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The Church, Politics And Future Elections

Covocation Lecture By Kayode Fayemi


Good Shepard Major Seminary Graduation Ceremony

1. Let me start by expressing gratitude to His Grace, my Lords, the Rector, religious and the graduands for inviting me to share my thoughts with you on a topic that previews the place and role of the Church in the political system of Nigeria, especially as it regards future elections. One is sometimes reluctant to discuss issues like this because of the possibility of misinterpretation of intention that may detract from the primary objective of the lecture – especially at a time that the landscape of our country is pockmarked by institutional dysfunction and security challenges.

2. Almost every day, news headlines scream with reports of terrorism, banditry, drug abuse, arson, and secession threats, all of which deepen a collective pessimism about our society’s prospects. There is a pervasive sense of uncertainty, anxiety and near-hopelessness about our common future. Most dangerously, many people no longer see a clear, scrupulous path to a decent and fulfilling life. Some of our young people are entranced by the possibility of upward mobility through fraudulent acts and a variety of get-rich quick schemes that reflect our societal bias for instant gratification and miraculous wealth. Others have been initiated into cultism, prostitution, human trafficking and political violence.

3. It is not just high-level graft that ails us. We must reckon with the various instances of low-level corruption that are everyday experiences. These instances in which we are often compelled to negotiate compromises with our consciences are so frequent, that it is no understatement to say that corruption has become part of the cultural topography of our society. Just from commuting on our roads, there is evidence that our society is contemptuous of rule and order. As a people, we no longer regard the norms of civility and mutual respect. All that matters is to get ahead at any cost.

4. Yet, in all of this, Nigeria is at the centre of one of the most fascinating role reversals in history. She has become a missionary exporting nation and now sends hundreds of priests to the West, carrying a unique brand of spirituality. Christianity, as we know it on our shores, is no longer at the bequest of foreign missionaries. It has become a genuinely Nigerian religion. Indeed, some scholars now argue that the epicenter of global Christianity is no longer in the West, but has moved to the Southern hemisphere, and that Nigeria is an important new hub.

5. All these suggest that the defining contradiction of Nigerian life at present is a coincidence of increasing religiosity and declining public morality. We are witnessing a universalization of religious syntax and symbolism across various domains of society, ranging from politics to popular culture, at a time when our ethical capital is being depleted. Churches are proliferating in the midst of social and moral squalor. Worse still, some desperate individuals also exploit our socio-religious plurality to weaponise suspicions and trade in divisions.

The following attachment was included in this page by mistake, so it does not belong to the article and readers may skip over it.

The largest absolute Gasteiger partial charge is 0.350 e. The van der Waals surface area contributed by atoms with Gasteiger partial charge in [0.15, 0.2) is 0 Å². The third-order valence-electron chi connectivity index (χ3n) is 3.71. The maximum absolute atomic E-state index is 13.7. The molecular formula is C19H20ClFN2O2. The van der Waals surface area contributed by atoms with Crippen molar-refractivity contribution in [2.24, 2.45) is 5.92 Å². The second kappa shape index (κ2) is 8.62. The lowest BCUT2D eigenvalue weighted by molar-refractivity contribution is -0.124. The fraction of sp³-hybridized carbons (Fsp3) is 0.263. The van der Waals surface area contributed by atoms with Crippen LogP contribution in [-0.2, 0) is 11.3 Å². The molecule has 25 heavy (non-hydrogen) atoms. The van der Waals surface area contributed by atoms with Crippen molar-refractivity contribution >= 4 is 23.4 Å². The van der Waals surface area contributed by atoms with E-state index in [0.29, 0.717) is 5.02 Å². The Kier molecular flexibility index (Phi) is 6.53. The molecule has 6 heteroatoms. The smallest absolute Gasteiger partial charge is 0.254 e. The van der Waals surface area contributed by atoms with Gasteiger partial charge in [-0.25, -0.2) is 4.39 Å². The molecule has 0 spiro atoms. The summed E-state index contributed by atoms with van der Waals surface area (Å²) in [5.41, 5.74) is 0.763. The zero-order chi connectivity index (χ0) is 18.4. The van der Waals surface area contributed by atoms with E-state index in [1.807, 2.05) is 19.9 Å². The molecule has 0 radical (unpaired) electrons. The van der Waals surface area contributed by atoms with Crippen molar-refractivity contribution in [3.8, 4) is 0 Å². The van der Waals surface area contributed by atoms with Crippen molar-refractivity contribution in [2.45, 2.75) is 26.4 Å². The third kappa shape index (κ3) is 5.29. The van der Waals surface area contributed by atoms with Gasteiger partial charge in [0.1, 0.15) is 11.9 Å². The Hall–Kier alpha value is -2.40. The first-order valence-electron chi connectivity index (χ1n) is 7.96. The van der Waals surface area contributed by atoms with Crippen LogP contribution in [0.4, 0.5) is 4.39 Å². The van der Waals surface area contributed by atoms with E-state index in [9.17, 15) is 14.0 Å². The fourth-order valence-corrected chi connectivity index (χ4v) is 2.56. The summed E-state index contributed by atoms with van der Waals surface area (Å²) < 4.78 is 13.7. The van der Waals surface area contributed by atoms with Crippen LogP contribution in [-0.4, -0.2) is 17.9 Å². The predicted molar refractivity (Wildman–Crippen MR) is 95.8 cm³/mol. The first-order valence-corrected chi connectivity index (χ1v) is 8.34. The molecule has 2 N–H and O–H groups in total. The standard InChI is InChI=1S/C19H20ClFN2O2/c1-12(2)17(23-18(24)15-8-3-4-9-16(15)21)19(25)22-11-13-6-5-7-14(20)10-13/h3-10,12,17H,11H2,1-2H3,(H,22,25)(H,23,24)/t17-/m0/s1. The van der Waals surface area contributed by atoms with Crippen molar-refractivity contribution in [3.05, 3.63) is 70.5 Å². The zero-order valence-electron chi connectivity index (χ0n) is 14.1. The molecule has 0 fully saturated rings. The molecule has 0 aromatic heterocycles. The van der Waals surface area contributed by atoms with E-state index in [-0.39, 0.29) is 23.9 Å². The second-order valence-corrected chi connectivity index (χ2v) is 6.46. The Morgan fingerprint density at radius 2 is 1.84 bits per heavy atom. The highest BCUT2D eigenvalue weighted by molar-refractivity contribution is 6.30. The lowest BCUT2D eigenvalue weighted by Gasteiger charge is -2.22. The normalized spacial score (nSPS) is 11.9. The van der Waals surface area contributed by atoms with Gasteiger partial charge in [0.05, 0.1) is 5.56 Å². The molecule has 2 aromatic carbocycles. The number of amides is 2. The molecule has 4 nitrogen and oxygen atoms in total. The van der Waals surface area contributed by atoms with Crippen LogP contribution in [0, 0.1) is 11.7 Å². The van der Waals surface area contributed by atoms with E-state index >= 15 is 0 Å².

The Theology of Disengagement

6. What is responsible for this profound dissonance between our extravagant religiosity and our alarming deficit of public virtue regarding the phenomenon of high church growth and the nose-diving public morality, we can agree with Dr. Martin Luther King Jr. who once warned, “We must not be tempted to confuse spiritual power and large numbers… and increase in quantity does not automatically bring an increase in quality. A larger membership does not correspond to increased commitment to Christ.”

7. To a large extent, the flagrant contradiction between our religious and social conduct is the result of the dominant strand of a theology over the past three decades. Widespread pessimism about the prospects of the Nigerian project has found expression in a theology of dis-engagement or non-engagement. It has roots in the wave of ‘Holiness’ churches that emerged during the mid-1970s.

8. Preaching an austere spirituality that prioritized personal moral rectitude and Spartan discipline as the hallmarks of righteousness, these churches depict the world as a field of profanity. Engagement in secular affairs was considered an entanglement that posed the risk of subverting one’s salvation. The only legitimate sphere of social engagement was fellowship within the church itself. The larger society was a lost cause and a cursed estate. All efforts were to be directed at fulfilling the level of righteousness required to qualify for heaven and a wide distance maintained between the society and the faithful. Parents, family members and members of the immediate community who are not members of the “Holiness” gospel were to be avoided like a plague.